By Hope Chizuzu
THE draw for the 2014 Fifa World Cup draw in Rio de Janeiro last Saturday night not only gave us the identity of the teams
we have to beat to get to Brazil but had a number of interesting sub-plots.
The World Cup will return to Brazil, for the first time in 64 years, and it is clear Fifa want to make it a spectacle given that football is going back to the country that perfected the game.
Brazil and football are synonymous and, while the Samba Kings are yet to win a World Cup since Ronaldo powered them to success in South Korea/Japan in 2002, they remain every neutral's favourite soccer team.
Fifa ensured that the 2014 World Cup draw will feature the past, the present and the future faces of Brazilian football and the great Pele had a front-row seat while superstars like Bebeto and Cafu conducted the draw.
Ronaldo, one of only two players to win the Fifa World Player of the Year three times (the other is Zinedine Zidane), retired from football on February 14 this year after leaving a legacy as one of the greatest players to grace the game.
He played 97 matches for Brazil and scored 62 goals and overtook German legend Gerd Muller as the highest goalscorer at the World Cup finals when he took his tally to 14.
So, given his illustrious record for Brazil and for world football, it was probably natural that Fifa would use the Ronaldo brand as part of their draw for the 2014 World Cup.
However, for some of us looking beyond just the images coming out on television, the appearance of Ronaldo at that draw provided a throwback to the dark shadow of Asiagate.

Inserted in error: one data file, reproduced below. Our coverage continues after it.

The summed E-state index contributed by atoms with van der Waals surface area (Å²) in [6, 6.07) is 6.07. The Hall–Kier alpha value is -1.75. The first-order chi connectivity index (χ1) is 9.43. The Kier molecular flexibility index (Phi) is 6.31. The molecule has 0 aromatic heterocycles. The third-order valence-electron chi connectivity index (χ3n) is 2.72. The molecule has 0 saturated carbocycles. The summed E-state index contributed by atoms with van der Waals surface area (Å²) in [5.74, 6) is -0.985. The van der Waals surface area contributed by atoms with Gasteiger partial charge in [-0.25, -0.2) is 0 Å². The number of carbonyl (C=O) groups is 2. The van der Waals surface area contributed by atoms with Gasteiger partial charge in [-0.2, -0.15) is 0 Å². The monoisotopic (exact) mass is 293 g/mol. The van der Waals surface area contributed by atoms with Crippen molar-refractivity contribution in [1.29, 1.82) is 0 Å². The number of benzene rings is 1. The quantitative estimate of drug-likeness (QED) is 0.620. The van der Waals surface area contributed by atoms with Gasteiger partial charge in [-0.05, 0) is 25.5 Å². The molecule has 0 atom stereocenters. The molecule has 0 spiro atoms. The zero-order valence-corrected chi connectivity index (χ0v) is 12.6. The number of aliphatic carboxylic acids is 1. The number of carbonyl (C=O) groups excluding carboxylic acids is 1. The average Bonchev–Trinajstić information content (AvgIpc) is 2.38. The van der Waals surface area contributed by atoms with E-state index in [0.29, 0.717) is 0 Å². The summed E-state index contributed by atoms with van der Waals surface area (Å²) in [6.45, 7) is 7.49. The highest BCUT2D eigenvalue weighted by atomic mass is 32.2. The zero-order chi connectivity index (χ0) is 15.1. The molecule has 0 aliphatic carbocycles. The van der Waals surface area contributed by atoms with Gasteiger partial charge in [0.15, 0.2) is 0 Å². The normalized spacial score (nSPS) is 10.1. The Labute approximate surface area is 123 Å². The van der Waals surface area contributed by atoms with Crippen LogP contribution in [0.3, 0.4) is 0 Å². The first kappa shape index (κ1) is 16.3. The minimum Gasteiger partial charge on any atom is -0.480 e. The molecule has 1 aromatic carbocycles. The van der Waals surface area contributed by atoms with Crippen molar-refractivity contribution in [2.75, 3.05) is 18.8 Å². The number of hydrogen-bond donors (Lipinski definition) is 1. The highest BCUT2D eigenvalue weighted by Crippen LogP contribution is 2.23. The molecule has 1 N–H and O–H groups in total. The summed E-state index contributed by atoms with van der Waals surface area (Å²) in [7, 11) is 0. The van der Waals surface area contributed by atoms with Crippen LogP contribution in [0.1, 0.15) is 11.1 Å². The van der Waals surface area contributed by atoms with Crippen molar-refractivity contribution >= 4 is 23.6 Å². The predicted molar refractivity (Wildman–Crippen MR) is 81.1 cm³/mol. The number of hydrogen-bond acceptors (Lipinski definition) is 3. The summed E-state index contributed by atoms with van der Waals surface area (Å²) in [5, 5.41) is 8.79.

For the record, Ronaldo was fingered in the damning Asiagate report by Luke Masomere who, according to the Zifa committee, said he was shown a video of the Brazilian superstar being paid by the
Asian Mafia to feign injury ahead of the World Cup final in 1998.
The report also talks about Masomere saying he was shown a video of Roberto Carlos and other Brazilian players being paid to throw away matches by the same Asian match-fixing Mafia, which we are told boasted that if they could fix the Samba Kings' games, and get away with it, who then cared about Zimbabwe?
It's all in that report, which has been in the hands of Fifa since their Congress in Zurich in June, and has also been circulated widely, using the media, which has picked whatever has attracted its interest.
Given the extent that Ronaldo's name has been damaged, as detailed in the Zifa report, Fifa's decision to invite him to conduct the draw had a number of hidden messages to football analysts like me who have been closely following the Asiagate saga.
One of them could be that Fifa read all the negative stuff about him and decided there was nothing to warrant them to make a decision, barring Ronaldo from the draw, based on the evidence provided by Zifa.
I have followed the issue since that appearance by Ronaldo on the grand stage and some of the feedback I have been getting from my Fifa sources has been interesting.
What I have picked out is that there is growing pressure, within Fifa, for the world football governing body to keep itself clear from Asiagate because of fears it could damage its 2014 World cup showcase because of its damaging innuendoes on Brazil.
"What President (Sepp) Blatter could not understand was how they would want to drag Fifa into this by insinuating that the France ‘98 World Cup final could have been fixed and that Ronaldo could have received money to fix a World Cup final," said one of my Fifa sources.
He told me that high-ranking Fifa officials have described the Asiagate report as lacking in detail and clarity to enable any competent body to build a case for prosecution, lending weight to legal experts' fears that the exercise cannot stand legal scrutiny.
One of my Fifa insiders said Blatter's exact words were that the report, "was too disappointing to merit a committee attention".